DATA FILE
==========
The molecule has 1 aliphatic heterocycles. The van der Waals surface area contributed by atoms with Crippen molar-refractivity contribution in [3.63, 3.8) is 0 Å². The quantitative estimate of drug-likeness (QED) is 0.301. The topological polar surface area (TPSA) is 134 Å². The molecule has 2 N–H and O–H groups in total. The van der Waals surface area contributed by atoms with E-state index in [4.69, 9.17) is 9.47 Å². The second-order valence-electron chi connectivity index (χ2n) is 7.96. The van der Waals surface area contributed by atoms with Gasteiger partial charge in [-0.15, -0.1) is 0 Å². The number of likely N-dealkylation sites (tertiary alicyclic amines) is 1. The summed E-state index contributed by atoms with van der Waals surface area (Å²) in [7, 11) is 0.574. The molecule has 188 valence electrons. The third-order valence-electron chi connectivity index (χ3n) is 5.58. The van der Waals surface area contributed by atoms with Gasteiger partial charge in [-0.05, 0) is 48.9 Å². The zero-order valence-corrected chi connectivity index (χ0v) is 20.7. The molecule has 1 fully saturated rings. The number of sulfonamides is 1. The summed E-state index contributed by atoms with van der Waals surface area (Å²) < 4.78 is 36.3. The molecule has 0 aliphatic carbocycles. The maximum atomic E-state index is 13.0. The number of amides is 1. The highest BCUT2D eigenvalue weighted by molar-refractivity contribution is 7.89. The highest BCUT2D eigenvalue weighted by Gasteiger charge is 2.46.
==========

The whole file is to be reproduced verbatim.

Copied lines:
The molecule has 1 aliphatic heterocycles. The van der Waals surface area contributed by atoms with Crippen molar-refractivity contribution in [3.63, 3.8) is 0 Å². The quantitative estimate of drug-likeness (QED) is 0.301. The topological polar surface area (TPSA) is 134 Å². The molecule has 2 N–H and O–H groups in total. The van der Waals surface area contributed by atoms with E-state index in [4.69, 9.17) is 9.47 Å². The second-order valence-electron chi connectivity index (χ2n) is 7.96. The van der Waals surface area contributed by atoms with Gasteiger partial charge in [-0.15, -0.1) is 0 Å². The number of likely N-dealkylation sites (tertiary alicyclic amines) is 1. The summed E-state index contributed by atoms with van der Waals surface area (Å²) in [7, 11) is 0.574. The molecule has 188 valence electrons. The third-order valence-electron chi connectivity index (χ3n) is 5.58. The van der Waals surface area contributed by atoms with Gasteiger partial charge in [-0.05, 0) is 48.9 Å². The zero-order valence-corrected chi connectivity index (χ0v) is 20.7. The molecule has 1 fully saturated rings. The number of sulfonamides is 1. The summed E-state index contributed by atoms with van der Waals surface area (Å²) < 4.78 is 36.3. The molecule has 0 aliphatic carbocycles. The maximum atomic E-state index is 13.0. The number of amides is 1. The highest BCUT2D eigenvalue weighted by molar-refractivity contribution is 7.89. The highest BCUT2D eigenvalue weighted by Gasteiger charge is 2.46.